No more singing, screaming, or sampling of dialogue: by concentrating on pure instrumental bliss, China’s Wang Wen has made their best album to date. We challenge our readers to identify any other band who’s been able to do this in their ninth outing, as most artists either peak early or give up long before then.
The words of the title each have their place in the recording. The album is sweet, marked by numerous segments of poignancy, many carried by strings and horns. These arrive as early as the gorgeous opening piece, “Netherworld Water”, which makes the perfect accompaniment to a morning of rain-streaked windows, an afternoon of highway driving, or an evening of rest. “Heart of Ocean” contains a trumpet line that bleeds into cello like summer into fall. The mood is a mix of melancholy and positivity, a difficult blend to fuse; but the band does so without a single seam.
The songs take their time to get to where they’re going. Three land in the quarter-hour range, three in the ten-minute range, and one (the sole vocal track, an a cappella coda) only two minutes. And yet, both separately and together, they arrive in a place that might be called home, or even better, sweet home. The destination is never in question, only the time it takes to arrive. Sometimes there’s a rest break, sometimes fuel stop, sometimes a detour, but the album continues to move forward, toward comfort: familiar beds, comfortable couches, leftovers in the fridge. An hour after the album begins, the glockenspiel and flute finally arrive, but they don’t seem late; instead, they appear just in time.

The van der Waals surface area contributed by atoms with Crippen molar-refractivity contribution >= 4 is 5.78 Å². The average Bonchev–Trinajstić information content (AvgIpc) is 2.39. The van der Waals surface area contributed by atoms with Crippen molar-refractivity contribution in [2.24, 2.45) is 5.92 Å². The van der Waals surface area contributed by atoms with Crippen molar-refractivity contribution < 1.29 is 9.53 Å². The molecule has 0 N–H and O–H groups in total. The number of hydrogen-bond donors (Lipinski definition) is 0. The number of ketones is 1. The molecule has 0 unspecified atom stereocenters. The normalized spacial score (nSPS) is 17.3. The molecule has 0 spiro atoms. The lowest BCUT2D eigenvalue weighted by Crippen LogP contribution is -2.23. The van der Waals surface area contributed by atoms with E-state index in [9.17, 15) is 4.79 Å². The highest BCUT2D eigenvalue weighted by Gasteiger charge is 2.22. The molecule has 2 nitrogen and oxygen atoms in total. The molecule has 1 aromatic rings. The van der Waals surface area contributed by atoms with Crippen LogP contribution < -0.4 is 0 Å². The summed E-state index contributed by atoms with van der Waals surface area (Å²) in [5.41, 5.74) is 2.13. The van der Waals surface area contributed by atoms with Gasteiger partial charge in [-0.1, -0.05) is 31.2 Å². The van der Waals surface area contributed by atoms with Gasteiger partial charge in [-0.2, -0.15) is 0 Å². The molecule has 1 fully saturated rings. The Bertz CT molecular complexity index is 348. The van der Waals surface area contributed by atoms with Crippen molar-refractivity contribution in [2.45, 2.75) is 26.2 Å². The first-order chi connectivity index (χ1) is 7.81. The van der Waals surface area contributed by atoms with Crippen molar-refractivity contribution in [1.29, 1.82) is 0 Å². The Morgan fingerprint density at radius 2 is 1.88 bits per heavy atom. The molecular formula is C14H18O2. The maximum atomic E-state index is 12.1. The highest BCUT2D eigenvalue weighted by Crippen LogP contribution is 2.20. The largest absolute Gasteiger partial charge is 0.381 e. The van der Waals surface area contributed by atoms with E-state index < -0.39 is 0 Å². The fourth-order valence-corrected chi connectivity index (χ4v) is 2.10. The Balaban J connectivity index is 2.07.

And now, the final word: Go! The exclamation point is crucial. As much as thoughts of sweet home provide solace and comfort, we want more out of life: adrenaline bursts, surges of energy, get-out-of-bed motivation. Wang Wen makes the listener excited about the trip back to one’s stomping grounds, not only through thick, slow, pounding segments, but through faster, kick-in-the-pants pieces. Lead single “Red Wall and Black Wall” bears the album’s most energetic guitar work from start to finish, but electronic drums make a surprise appearance on “Children’s Palace”, while “Lost in the 21st Century” follows with a synthetic opening, repeated mid-piece. Go! the band seems to say. Go, go, go!
Finally, in an abandoned factory, they sing: harmonically, beautifully, wordlessly. For two minutes, the album vibrates like a prayer. Now it is time to take off the shoes, to relax, to enjoy the evening and the fruits of one’s labors, until the next bittersweet outing pulls us away from home once more. (Richard Allen)
Release date: 30 September
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